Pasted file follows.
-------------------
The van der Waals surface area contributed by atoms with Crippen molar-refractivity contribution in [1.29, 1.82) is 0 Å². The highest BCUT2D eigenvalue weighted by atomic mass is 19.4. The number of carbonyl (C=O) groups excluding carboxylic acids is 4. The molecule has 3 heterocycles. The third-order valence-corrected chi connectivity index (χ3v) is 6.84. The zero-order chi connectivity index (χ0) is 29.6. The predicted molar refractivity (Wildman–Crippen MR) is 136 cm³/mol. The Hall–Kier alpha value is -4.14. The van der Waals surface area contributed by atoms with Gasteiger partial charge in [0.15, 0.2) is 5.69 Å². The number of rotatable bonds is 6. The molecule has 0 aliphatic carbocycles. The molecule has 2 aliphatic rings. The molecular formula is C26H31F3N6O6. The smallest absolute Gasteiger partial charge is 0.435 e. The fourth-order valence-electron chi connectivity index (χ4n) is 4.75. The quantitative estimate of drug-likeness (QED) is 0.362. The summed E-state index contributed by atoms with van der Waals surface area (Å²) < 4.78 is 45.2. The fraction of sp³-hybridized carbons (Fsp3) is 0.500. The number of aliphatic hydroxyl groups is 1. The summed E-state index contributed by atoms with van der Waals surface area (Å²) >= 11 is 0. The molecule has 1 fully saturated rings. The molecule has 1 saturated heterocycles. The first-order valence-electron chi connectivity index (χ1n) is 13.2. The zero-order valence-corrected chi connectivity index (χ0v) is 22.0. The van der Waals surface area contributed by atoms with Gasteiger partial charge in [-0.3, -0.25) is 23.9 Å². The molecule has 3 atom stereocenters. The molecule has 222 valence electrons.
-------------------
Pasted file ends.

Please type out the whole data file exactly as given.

The van der Waals surface area contributed by atoms with Crippen molar-refractivity contribution in [1.29, 1.82) is 0 Å². The highest BCUT2D eigenvalue weighted by atomic mass is 19.4. The number of carbonyl (C=O) groups excluding carboxylic acids is 4. The molecule has 3 heterocycles. The third-order valence-corrected chi connectivity index (χ3v) is 6.84. The zero-order chi connectivity index (χ0) is 29.6. The predicted molar refractivity (Wildman–Crippen MR) is 136 cm³/mol. The Hall–Kier alpha value is -4.14. The van der Waals surface area contributed by atoms with Gasteiger partial charge in [0.15, 0.2) is 5.69 Å². The number of rotatable bonds is 6. The molecule has 0 aliphatic carbocycles. The molecule has 2 aliphatic rings. The molecular formula is C26H31F3N6O6. The smallest absolute Gasteiger partial charge is 0.435 e. The fourth-order valence-electron chi connectivity index (χ4n) is 4.75. The quantitative estimate of drug-likeness (QED) is 0.362. The summed E-state index contributed by atoms with van der Waals surface area (Å²) < 4.78 is 45.2. The fraction of sp³-hybridized carbons (Fsp3) is 0.500. The number of aliphatic hydroxyl groups is 1. The summed E-state index contributed by atoms with van der Waals surface area (Å²) >= 11 is 0. The molecule has 1 fully saturated rings. The molecule has 1 saturated heterocycles. The first-order valence-electron chi connectivity index (χ1n) is 13.2. The zero-order valence-corrected chi connectivity index (χ0v) is 22.0. The van der Waals surface area contributed by atoms with Gasteiger partial charge in [-0.3, -0.25) is 23.9 Å². The molecule has 3 atom stereocenters. The molecule has 222 valence electrons.